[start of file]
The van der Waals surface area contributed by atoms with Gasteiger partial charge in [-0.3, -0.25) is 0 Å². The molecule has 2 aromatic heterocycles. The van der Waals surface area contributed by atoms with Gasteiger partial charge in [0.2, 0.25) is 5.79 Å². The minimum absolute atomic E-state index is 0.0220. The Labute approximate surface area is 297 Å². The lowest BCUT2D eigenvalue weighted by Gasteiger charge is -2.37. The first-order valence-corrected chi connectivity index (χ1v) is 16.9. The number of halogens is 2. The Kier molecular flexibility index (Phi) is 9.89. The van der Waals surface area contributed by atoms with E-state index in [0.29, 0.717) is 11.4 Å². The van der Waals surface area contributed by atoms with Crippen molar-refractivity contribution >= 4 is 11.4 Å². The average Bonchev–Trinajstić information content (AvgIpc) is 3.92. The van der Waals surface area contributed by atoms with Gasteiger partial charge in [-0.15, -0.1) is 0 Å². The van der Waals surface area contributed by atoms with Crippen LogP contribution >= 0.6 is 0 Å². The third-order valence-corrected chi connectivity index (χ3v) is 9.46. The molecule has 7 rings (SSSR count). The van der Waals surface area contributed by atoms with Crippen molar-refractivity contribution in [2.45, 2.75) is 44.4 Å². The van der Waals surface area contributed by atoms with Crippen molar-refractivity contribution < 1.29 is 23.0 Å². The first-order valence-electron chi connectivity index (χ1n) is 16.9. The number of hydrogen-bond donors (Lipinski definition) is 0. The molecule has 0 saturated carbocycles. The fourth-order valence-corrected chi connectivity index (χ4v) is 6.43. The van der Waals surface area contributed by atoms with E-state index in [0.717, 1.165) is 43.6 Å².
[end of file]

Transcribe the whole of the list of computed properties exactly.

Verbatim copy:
The van der Waals surface area contributed by atoms with Gasteiger partial charge in [-0.3, -0.25) is 0 Å². The molecule has 2 aromatic heterocycles. The van der Waals surface area contributed by atoms with Gasteiger partial charge in [0.2, 0.25) is 5.79 Å². The minimum absolute atomic E-state index is 0.0220. The Labute approximate surface area is 297 Å². The lowest BCUT2D eigenvalue weighted by Gasteiger charge is -2.37. The first-order valence-corrected chi connectivity index (χ1v) is 16.9. The number of halogens is 2. The Kier molecular flexibility index (Phi) is 9.89. The van der Waals surface area contributed by atoms with E-state index in [0.29, 0.717) is 11.4 Å². The van der Waals surface area contributed by atoms with Crippen molar-refractivity contribution >= 4 is 11.4 Å². The average Bonchev–Trinajstić information content (AvgIpc) is 3.92. The van der Waals surface area contributed by atoms with Gasteiger partial charge in [-0.15, -0.1) is 0 Å². The van der Waals surface area contributed by atoms with Crippen LogP contribution >= 0.6 is 0 Å². The third-order valence-corrected chi connectivity index (χ3v) is 9.46. The molecule has 7 rings (SSSR count). The van der Waals surface area contributed by atoms with Crippen molar-refractivity contribution in [2.45, 2.75) is 44.4 Å². The van der Waals surface area contributed by atoms with Crippen molar-refractivity contribution < 1.29 is 23.0 Å². The first-order valence-electron chi connectivity index (χ1n) is 16.9. The number of hydrogen-bond donors (Lipinski definition) is 0. The molecule has 0 saturated carbocycles. The fourth-order valence-corrected chi connectivity index (χ4v) is 6.43. The van der Waals surface area contributed by atoms with E-state index in [0.717, 1.165) is 43.6 Å².